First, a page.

Titus 3:3

‘foolish, disobedient, deceived,
serving various lusts and pleasures,
living in malice and envy, hateful, and hating one another’
(Titus 3:3)

This is what Jesus came to deliver us from, mankind’s inclination to live as deceived fools, enslaved by various cravings, driven by envy and hate! So Jesus announced that He’d come to ‘“proclaim release to the captives… sight to the blind, to deliver those who are crushed”’(Luke 4:18). He didn’t mean deliverance from Roman oppression, as many initially misunderstood Him, nor was this simply good news for the physically ‘“blind”’(John 9:32), although His ‘compassion’(Matthew 14:14) ensured that was part of it. His concern ran deeper. He saw mankind’s spiritual blindness and captivity to ‘“sin”’(John 8:34), ‘multitudes’(Matthew 9:36) oppressed, shackled, hooded and lost, since ‘the god of this world has blinded… minds’(2 Corinthians 4:4).

It’s helpful to reflect on the true wretchedness of this state we’ve been rescued from as Christians, how wretched it really is, and how easily we’re deluded to think otherwise. Such reflections will deter us from backsliding, spur on our discipleship, and fill us with thanks and praise to our saviour, all the more as we consider the blessings of our contrasting lives as Christians.

Paul seems to have had such thoughts in mind as he wrote this letter to Titus, a fellow worker he’d ‘left… in Crete’(Titus 1:5). It seems they’d been planting new churches there, Paul having left Titus behind to consolidate the work. Apparently the ‘“Cretans”’(Titus 1:12) were classic examples of our transformation from this wretched existence into new life in Christ, but obviously were still young in the faith. So Paul wanted Titus to emphasise ‘these things… so that those who have believed God may be careful to maintain good works’(Titus 3:8).

So first our wretched blind captivity, which Paul often mentioned, perhaps most comprehensively in his letter to the Romans. There he explains that mankind ‘became vain in their reasoning… senseless… darkened’(Romans 1:21ff.), later calling us ‘bondservants of sin’(Romans 6:17), which involves being driven by ‘the mind of the flesh’(Romans 8:7). Thinking leads to doing, so in another letter he lists ‘the deeds of the flesh… which are: adultery, sexual immorality, uncleanness, lustfulness,  idolatry, sorcery, hatred, strife, jealousies, outbursts of anger, rivalries, divisions, heresies,  envy, murders, drunkenness, orgies, and things like these’(Galatians 5:19-21), the same sort of things mentioned in summary form to Titus here.

Nevertheless, Paul’s heart was always in the transformation, the compassion of God in Jesus in him. So writing to Titus he eagerly moves on: ‘But when the kindness of God our Saviour and His love toward mankind appeared… He saved us’(Titus 3:4-5). This involves release from both the spiritual blindness and our captivity to sin, and happens ‘through the washing of regeneration and renewing by the Holy Spirit’(Titus 3:5).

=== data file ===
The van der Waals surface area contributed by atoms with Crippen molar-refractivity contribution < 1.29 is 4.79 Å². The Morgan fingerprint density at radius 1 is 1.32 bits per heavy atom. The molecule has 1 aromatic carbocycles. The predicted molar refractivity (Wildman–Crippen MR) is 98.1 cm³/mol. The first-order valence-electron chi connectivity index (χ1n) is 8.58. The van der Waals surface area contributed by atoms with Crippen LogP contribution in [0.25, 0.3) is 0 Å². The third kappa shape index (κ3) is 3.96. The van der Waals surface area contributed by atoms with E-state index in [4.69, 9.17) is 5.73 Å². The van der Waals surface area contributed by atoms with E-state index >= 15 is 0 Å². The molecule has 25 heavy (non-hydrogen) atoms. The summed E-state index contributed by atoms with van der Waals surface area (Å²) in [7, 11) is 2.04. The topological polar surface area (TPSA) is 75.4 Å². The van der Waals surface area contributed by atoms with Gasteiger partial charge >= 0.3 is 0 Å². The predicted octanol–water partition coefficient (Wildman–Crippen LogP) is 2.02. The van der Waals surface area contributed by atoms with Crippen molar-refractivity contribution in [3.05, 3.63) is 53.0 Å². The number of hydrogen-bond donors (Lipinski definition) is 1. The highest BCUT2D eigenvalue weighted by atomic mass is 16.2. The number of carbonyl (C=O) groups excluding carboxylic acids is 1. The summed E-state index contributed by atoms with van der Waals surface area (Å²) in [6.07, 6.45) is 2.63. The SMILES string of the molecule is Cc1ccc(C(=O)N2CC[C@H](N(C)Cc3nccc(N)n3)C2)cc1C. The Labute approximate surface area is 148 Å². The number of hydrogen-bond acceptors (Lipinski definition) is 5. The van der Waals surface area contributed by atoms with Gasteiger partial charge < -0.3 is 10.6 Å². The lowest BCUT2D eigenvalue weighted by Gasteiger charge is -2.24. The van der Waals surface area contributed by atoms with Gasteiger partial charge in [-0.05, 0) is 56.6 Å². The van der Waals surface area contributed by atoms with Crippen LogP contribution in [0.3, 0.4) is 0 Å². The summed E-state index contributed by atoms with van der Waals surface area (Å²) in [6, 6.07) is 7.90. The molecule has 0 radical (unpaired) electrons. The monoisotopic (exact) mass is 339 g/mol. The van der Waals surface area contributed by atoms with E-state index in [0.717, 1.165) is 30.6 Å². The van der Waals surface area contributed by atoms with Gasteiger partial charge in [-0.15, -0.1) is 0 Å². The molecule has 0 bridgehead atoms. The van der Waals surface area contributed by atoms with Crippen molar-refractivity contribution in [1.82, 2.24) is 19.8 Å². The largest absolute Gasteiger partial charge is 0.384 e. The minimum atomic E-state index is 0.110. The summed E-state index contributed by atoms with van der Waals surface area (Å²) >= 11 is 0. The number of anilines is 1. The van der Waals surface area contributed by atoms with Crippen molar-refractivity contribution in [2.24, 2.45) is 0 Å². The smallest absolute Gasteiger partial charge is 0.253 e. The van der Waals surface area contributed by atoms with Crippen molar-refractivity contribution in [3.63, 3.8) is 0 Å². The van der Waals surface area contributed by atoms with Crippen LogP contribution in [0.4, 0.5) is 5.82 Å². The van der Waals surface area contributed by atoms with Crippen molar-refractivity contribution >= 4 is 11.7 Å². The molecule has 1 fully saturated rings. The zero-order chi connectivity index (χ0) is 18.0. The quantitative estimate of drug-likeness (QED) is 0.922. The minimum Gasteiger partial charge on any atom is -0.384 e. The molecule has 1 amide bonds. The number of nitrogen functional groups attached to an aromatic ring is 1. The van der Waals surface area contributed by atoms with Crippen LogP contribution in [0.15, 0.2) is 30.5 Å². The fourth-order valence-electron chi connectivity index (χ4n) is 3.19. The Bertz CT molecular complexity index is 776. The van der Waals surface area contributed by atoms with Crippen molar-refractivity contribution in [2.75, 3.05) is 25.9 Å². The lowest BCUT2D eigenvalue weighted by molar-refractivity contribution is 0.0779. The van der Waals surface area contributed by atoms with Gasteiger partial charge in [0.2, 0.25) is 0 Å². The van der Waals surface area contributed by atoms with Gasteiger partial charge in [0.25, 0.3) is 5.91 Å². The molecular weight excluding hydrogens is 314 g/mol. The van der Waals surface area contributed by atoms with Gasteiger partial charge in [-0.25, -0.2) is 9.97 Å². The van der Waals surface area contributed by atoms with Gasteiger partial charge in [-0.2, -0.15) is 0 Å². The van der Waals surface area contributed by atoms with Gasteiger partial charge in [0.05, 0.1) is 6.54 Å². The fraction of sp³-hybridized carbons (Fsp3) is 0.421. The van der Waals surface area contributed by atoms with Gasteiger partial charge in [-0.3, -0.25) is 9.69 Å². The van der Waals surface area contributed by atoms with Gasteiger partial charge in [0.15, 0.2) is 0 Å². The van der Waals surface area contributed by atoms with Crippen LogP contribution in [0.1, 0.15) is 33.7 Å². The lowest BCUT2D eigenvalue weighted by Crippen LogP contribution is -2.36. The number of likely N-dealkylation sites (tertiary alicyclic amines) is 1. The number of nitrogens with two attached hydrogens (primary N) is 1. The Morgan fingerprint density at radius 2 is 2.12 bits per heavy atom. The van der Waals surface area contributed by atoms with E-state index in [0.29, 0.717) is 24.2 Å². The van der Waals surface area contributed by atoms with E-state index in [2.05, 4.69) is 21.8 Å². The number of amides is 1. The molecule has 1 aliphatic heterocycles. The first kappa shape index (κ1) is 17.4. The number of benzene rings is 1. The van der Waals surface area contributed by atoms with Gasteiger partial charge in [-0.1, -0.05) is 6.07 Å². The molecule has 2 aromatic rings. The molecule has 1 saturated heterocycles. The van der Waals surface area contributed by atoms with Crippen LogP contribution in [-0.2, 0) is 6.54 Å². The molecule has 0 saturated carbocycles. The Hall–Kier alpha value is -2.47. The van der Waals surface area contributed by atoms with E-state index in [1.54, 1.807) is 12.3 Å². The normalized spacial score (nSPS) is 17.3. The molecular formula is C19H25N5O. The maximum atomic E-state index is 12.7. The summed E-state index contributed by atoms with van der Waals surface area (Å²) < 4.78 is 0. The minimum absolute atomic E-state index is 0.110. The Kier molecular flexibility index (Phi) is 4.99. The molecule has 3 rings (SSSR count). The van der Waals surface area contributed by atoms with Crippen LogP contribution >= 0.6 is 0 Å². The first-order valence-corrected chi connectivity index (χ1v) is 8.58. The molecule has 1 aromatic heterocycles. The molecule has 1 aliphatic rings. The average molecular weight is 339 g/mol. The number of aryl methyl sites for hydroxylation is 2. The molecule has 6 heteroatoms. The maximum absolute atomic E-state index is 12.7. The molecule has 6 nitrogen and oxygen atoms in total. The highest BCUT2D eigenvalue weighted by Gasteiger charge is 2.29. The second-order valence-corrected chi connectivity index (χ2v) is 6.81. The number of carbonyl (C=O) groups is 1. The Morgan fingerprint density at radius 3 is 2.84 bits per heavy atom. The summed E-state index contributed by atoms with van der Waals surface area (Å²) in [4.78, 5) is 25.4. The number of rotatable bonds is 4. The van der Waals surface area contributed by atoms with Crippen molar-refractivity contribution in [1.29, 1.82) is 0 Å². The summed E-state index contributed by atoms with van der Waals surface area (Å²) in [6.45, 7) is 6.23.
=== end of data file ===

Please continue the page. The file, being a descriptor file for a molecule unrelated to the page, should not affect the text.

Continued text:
Through His illuminating Spirit, God shines ‘in our hearts to give the light of the knowledge of the glory of God in the face of Jesus Christ’(2 Corinthians 4:6). Then ‘made free from sin’(Romans 6:18), a freedom ‘“bought”’(Revelation 5:9) by the blood of Jesus, we instead become ‘bondservants of righteousness… servants of God’(Romans 6:18-22), no longer those who ‘set their minds on the things of the flesh, but those who live according to the Spirit’(Romans 8:5). Moreover, this new bond is far better than being the servant of a good master. We become the children of a good father, our perfect Father, having received not so much a ‘spirit of bondage… but… the Spirit of adoption, by whom we cry, “Abba! Father!”’(Romans 8:15). So now, as children of God ‘“born of the Spirit”’(John 3:6), instead of the rotten deeds of fleshly decay, we’re enabled to yield the sweet ‘fruit of the Spirit… love, joy, peace, patience, kindness, goodness, faith[fullness], gentleness, and self-control’(Galatians 5:22-23), a much more blessed existence, and one which grows in its yield.

This expectation of growth is important to understand, especially when newly set free into this Christian life, as with those Titus was ministering to on Crete. So Paul’s letter contains some basic teachings for such groups, including things like not being ‘enslaved to much wine’(Titus 2:3). As Peter taught, we’re to rid ourselves of all such fleshly drives, ‘Putting away… all wickedness… deceit, hypocrisies, envies’(1 Peter 2:1) etc., and instead, like ‘newborn babies, long for the pure milk of the Word, that with it [we] may grow’(1 Peter 2:2). It’s a wonderful ‘pilgrimage… from strength to strength’(Psalm 84:5-7). Then, in the fullness of time, when eternity dawns, ‘the creation itself… will be delivered from the bondage of decay into the liberty of the glory of the children of God’(Romans 8:21) – as Paul concludes here, ‘the hope of eternal life’(Titus 3:7).

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